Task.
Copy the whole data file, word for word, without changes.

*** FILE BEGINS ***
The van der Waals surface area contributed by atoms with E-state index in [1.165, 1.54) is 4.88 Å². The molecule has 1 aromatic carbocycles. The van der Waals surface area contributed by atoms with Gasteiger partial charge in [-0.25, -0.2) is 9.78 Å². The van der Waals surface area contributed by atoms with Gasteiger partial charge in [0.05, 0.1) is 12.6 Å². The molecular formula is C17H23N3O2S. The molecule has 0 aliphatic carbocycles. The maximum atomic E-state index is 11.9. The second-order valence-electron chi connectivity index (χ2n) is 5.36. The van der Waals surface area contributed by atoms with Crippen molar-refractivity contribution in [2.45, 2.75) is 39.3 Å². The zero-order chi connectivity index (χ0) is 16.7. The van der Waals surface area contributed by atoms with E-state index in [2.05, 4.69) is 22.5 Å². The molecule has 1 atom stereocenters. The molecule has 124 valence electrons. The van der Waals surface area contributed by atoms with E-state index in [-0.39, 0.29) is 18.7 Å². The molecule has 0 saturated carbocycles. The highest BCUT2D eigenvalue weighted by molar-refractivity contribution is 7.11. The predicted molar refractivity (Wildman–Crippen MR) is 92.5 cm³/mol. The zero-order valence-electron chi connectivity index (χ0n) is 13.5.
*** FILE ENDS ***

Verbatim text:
The van der Waals surface area contributed by atoms with E-state index in [1.165, 1.54) is 4.88 Å². The molecule has 1 aromatic carbocycles. The van der Waals surface area contributed by atoms with Gasteiger partial charge in [-0.25, -0.2) is 9.78 Å². The van der Waals surface area contributed by atoms with Gasteiger partial charge in [0.05, 0.1) is 12.6 Å². The molecular formula is C17H23N3O2S. The molecule has 0 aliphatic carbocycles. The maximum atomic E-state index is 11.9. The second-order valence-electron chi connectivity index (χ2n) is 5.36. The van der Waals surface area contributed by atoms with Crippen molar-refractivity contribution in [2.45, 2.75) is 39.3 Å². The zero-order chi connectivity index (χ0) is 16.7. The van der Waals surface area contributed by atoms with E-state index in [2.05, 4.69) is 22.5 Å². The molecule has 1 atom stereocenters. The molecule has 124 valence electrons. The van der Waals surface area contributed by atoms with E-state index in [-0.39, 0.29) is 18.7 Å². The molecule has 0 saturated carbocycles. The highest BCUT2D eigenvalue weighted by molar-refractivity contribution is 7.11. The predicted molar refractivity (Wildman–Crippen MR) is 92.5 cm³/mol. The zero-order valence-electron chi connectivity index (χ0n) is 13.5.